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The Legend of Zelda: Twilight Princess

by Daniel Bloodworth - May 10, 2006, 6:06 pm PDT
Total comments: 5

Nunchuk sword swings, pointer aiming, fishing, and a cool boss battle in the Wii version of Twilight Princess.

A large corner of Nintendo’s Wii booth is dedicated to demos of The Legend of Zelda: Twilight Princess. Unfortunately, there are no GameCubes on the show floor to compare the Wii version to the current GameCube build, but the Wii version is shown in widescreen, the graphics are very crisp, and the framerate is much steadier than the demos at E3 last year. Nintendo has two demos set up: a fishing area and a dungeon.

The fishing demo takes a place at a gorgeous lake with tall rock formations jutting out of the water and weeping orange-leaved trees. A rustic looking gal is at hand to teach you all you need to know about fishing with the remote. You can choose to fish with either a bobber or lure. Lures have to be reeled in after they are thrown, while bobbers allow you to lie in wait for a bite. It seems that bobber fishing is done from the shore and lure fishing gives you access to the canoe.

Once you’ve picked a fishin’ hole, you’ll swing the remote to cast and jerk it to hook a biting fish. You then pull the remote back hard and hold A to reel. Once the fish gets close to the boat, you’ll have to act quickly and press the B trigger for Link to reach down and grab it. Not all the fish are popular in Hyrule apparently, so you may see Link give his catch a hilarious look of disgust.

The dungeon being shown is the same one demoed at the media briefing and shown in the released screen shot. The stage begins in a canyon with boardwalk paths over water. The mysterious creature, Midna give you instructions, much like fairies in past games, and it seems she is available to give hints at any time by pressing up on the cross pad. The other three directions on the cross pad are mapped to specific items. The boomerang, bow, and iron boots are there by default, but there are other items in the menus, such as the Claw Shot (same as hookshot), a lantern, potion, and lantern oil. Accessing the item menu is as simple as pointing the remote at the items icon on the screen and pressing the A button.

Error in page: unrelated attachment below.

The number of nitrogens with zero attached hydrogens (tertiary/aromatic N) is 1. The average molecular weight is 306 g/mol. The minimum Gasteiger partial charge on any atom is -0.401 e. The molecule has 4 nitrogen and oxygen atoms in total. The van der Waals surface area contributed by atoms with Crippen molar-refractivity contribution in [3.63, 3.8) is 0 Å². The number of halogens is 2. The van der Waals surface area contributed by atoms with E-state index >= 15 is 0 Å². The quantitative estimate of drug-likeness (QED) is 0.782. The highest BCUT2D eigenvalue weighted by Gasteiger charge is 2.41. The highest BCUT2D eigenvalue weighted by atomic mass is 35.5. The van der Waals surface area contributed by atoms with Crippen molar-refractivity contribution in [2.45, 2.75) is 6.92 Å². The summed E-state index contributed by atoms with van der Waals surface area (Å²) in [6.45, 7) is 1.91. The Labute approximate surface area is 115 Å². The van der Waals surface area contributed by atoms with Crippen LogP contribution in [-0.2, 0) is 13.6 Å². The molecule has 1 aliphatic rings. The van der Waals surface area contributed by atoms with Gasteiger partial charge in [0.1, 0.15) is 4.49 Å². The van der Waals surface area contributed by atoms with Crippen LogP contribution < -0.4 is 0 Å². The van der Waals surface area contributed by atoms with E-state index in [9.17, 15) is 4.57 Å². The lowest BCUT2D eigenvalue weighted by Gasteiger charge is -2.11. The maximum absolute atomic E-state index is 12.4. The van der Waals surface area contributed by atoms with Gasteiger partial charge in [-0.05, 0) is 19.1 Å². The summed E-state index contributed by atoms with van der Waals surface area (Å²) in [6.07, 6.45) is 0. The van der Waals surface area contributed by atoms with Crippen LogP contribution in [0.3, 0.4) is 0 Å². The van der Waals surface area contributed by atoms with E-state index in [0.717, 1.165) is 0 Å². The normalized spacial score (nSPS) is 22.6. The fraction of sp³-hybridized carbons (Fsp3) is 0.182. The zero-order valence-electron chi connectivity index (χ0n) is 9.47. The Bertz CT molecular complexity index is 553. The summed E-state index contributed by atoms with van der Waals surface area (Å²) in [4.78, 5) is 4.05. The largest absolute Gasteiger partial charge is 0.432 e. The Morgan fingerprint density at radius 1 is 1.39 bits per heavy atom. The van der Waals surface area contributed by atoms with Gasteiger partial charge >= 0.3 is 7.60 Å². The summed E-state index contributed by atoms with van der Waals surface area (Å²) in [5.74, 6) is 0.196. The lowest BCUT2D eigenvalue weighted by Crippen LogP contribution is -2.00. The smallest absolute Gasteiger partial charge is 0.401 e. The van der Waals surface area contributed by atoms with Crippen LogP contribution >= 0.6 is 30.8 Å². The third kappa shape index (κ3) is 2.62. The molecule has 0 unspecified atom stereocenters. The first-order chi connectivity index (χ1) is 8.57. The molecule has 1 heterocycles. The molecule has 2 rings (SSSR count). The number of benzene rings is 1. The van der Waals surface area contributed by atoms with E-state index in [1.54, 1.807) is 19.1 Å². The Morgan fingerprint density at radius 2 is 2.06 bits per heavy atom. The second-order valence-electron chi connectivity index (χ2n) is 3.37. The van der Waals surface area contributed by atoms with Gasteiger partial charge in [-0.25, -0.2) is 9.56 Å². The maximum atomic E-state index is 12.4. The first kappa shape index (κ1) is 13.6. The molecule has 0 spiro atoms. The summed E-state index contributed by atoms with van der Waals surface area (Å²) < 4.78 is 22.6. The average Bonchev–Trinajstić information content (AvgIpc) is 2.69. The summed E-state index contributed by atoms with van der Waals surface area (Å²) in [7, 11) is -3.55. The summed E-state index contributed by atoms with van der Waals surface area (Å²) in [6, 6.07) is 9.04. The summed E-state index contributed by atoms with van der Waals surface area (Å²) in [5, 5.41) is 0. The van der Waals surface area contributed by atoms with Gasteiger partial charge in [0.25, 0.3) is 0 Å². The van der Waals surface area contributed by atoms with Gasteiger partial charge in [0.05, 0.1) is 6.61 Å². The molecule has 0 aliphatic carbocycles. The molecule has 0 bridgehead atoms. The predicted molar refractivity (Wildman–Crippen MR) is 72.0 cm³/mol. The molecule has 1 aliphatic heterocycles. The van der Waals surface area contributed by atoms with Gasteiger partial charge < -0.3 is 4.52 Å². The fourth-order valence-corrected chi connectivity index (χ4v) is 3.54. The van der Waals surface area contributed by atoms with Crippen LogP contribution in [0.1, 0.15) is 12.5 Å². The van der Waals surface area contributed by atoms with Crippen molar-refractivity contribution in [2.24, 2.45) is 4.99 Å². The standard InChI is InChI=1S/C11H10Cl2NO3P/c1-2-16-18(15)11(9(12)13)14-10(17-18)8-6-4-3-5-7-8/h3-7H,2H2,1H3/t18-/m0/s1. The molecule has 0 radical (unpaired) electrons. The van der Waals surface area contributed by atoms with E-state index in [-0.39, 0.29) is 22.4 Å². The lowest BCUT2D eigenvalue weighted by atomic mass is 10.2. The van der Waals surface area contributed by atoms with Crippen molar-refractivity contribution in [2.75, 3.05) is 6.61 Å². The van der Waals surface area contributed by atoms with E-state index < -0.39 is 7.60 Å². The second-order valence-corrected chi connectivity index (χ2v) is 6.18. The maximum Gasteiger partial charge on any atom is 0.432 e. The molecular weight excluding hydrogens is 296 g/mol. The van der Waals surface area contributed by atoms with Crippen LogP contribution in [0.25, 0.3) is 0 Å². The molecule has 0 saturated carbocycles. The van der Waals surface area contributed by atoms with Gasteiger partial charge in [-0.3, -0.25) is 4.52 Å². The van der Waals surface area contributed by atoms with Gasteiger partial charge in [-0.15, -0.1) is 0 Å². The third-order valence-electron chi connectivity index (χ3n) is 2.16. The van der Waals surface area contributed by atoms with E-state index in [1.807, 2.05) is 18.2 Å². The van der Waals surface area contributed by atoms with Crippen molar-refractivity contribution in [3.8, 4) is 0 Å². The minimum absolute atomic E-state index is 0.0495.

The basic Zelda controls are pretty much intact. You move with the nunchuk’s analog stick; center the camera or lock on with the Z trigger; and do basic sword moves with the B trigger.

Items like the claw shot, bow, and boomerang, make use of the Wii remote’s pointer function. You hold down the corresponding button on the cross pad, aim with pointer, and release to fire. The target will then remain active until you move so you can quickly aim and fire again. The boomerang has added multi-target functionality – before you set your new winged boomerang out, you can use the B trigger to click multiple targets for it to hit in a specific order. The feature is used in one puzzle in the current demo. Since Zelda was the very first Wii game I tried, it took quite some time to adjust to the pointer sensitivity. Only slight movements are needed, anything more causes the cursor to zip across the screen. Representatives on-hand stated that the pointer is more sensitive as you get closer to the sensor bar, so standing farther back makes it somewhat easier. There is also hope that Wii or individual games may have some sensitivity calibration for those of us that have trouble making teeny tiny movements. I did eventually get the hang of it and was able to pick off some pretty long shots.

Less intuitive are the motion-sensitive sword fighting moves. Pushing the remote forward, causes Link to bash and stun his enemy with his shield, which isn’t too difficult to pull off. However, the nunchuk is used to perform Link’s spin attack and down-stabbing finishing move. The down-stab is performed by swinging the nunchuk downward, and since your enemy is already on the ground, it isn’t too vital if it doesn’t work. But spin attacks are necessary for some of the clusters of enemies that surround you, and I only seemed to get it to work once in a while. Even though it was explained in the game and by representatives on hand, I never felt sure of what I had to do. Am I supposed to swing it in a circle, shake it, twist it, or what? The reps seemed to be able to do it whenever they liked, so I know it’s not impossible to get down, but the necessary motion didn’t seem to be clear.